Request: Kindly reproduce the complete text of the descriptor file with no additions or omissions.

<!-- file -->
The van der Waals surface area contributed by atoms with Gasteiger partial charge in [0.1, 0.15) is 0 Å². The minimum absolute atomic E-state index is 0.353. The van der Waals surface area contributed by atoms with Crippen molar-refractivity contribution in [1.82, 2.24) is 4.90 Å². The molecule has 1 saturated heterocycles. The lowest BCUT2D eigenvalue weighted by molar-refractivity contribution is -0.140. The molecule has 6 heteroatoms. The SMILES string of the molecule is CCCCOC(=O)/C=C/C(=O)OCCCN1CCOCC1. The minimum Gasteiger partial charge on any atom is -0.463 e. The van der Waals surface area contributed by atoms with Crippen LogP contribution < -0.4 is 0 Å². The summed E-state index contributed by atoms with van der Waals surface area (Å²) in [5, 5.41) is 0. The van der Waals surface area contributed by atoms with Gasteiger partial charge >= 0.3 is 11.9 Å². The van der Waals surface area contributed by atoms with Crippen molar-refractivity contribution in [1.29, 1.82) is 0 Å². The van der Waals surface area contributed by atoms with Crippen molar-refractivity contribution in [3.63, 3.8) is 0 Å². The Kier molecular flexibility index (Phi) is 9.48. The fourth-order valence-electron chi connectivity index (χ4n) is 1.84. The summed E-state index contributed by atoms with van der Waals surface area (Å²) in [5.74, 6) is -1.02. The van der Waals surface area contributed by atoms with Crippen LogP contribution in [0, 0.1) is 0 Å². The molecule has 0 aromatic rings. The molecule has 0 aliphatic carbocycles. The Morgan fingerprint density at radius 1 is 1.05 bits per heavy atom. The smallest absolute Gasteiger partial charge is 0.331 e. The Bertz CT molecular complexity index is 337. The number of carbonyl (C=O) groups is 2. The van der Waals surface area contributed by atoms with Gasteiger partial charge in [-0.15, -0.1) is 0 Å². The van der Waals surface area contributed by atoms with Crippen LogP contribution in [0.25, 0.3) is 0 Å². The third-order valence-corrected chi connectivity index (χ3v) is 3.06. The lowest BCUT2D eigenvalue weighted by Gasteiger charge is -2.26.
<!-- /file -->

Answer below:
The van der Waals surface area contributed by atoms with Gasteiger partial charge in [0.1, 0.15) is 0 Å². The minimum absolute atomic E-state index is 0.353. The van der Waals surface area contributed by atoms with Crippen molar-refractivity contribution in [1.82, 2.24) is 4.90 Å². The molecule has 1 saturated heterocycles. The lowest BCUT2D eigenvalue weighted by molar-refractivity contribution is -0.140. The molecule has 6 heteroatoms. The SMILES string of the molecule is CCCCOC(=O)/C=C/C(=O)OCCCN1CCOCC1. The minimum Gasteiger partial charge on any atom is -0.463 e. The van der Waals surface area contributed by atoms with Crippen LogP contribution < -0.4 is 0 Å². The summed E-state index contributed by atoms with van der Waals surface area (Å²) in [5, 5.41) is 0. The van der Waals surface area contributed by atoms with Gasteiger partial charge >= 0.3 is 11.9 Å². The van der Waals surface area contributed by atoms with Crippen molar-refractivity contribution in [1.29, 1.82) is 0 Å². The van der Waals surface area contributed by atoms with Crippen molar-refractivity contribution in [3.63, 3.8) is 0 Å². The Kier molecular flexibility index (Phi) is 9.48. The fourth-order valence-electron chi connectivity index (χ4n) is 1.84. The summed E-state index contributed by atoms with van der Waals surface area (Å²) in [5.74, 6) is -1.02. The van der Waals surface area contributed by atoms with Crippen LogP contribution in [0, 0.1) is 0 Å². The molecule has 0 aromatic rings. The molecule has 0 aliphatic carbocycles. The Morgan fingerprint density at radius 1 is 1.05 bits per heavy atom. The smallest absolute Gasteiger partial charge is 0.331 e. The Bertz CT molecular complexity index is 337. The number of carbonyl (C=O) groups is 2. The van der Waals surface area contributed by atoms with Gasteiger partial charge in [-0.15, -0.1) is 0 Å². The van der Waals surface area contributed by atoms with Crippen LogP contribution in [0.25, 0.3) is 0 Å². The third-order valence-corrected chi connectivity index (χ3v) is 3.06. The lowest BCUT2D eigenvalue weighted by Gasteiger charge is -2.26.